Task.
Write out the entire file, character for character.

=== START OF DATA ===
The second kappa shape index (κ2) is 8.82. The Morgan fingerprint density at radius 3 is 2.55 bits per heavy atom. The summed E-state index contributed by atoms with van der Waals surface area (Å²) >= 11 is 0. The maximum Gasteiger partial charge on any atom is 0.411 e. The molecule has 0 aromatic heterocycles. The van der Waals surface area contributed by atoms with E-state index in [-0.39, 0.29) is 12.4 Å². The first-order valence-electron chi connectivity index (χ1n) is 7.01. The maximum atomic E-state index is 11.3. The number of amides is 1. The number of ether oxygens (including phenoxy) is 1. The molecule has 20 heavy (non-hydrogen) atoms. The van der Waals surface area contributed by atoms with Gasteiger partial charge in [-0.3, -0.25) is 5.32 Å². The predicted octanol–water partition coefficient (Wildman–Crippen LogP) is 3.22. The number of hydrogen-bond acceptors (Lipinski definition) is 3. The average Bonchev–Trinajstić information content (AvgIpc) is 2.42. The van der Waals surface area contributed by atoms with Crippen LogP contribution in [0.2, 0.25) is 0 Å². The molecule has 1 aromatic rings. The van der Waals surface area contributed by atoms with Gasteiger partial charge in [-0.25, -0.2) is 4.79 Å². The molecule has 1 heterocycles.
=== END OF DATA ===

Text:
The second kappa shape index (κ2) is 8.82. The Morgan fingerprint density at radius 3 is 2.55 bits per heavy atom. The summed E-state index contributed by atoms with van der Waals surface area (Å²) >= 11 is 0. The maximum Gasteiger partial charge on any atom is 0.411 e. The molecule has 0 aromatic heterocycles. The van der Waals surface area contributed by atoms with E-state index in [-0.39, 0.29) is 12.4 Å². The first-order valence-electron chi connectivity index (χ1n) is 7.01. The maximum atomic E-state index is 11.3. The number of amides is 1. The number of ether oxygens (including phenoxy) is 1. The molecule has 20 heavy (non-hydrogen) atoms. The van der Waals surface area contributed by atoms with Gasteiger partial charge in [-0.3, -0.25) is 5.32 Å². The predicted octanol–water partition coefficient (Wildman–Crippen LogP) is 3.22. The number of hydrogen-bond acceptors (Lipinski definition) is 3. The average Bonchev–Trinajstić information content (AvgIpc) is 2.42. The van der Waals surface area contributed by atoms with Crippen LogP contribution in [0.2, 0.25) is 0 Å². The molecule has 1 aromatic rings. The van der Waals surface area contributed by atoms with Gasteiger partial charge in [-0.25, -0.2) is 4.79 Å². The molecule has 1 heterocycles.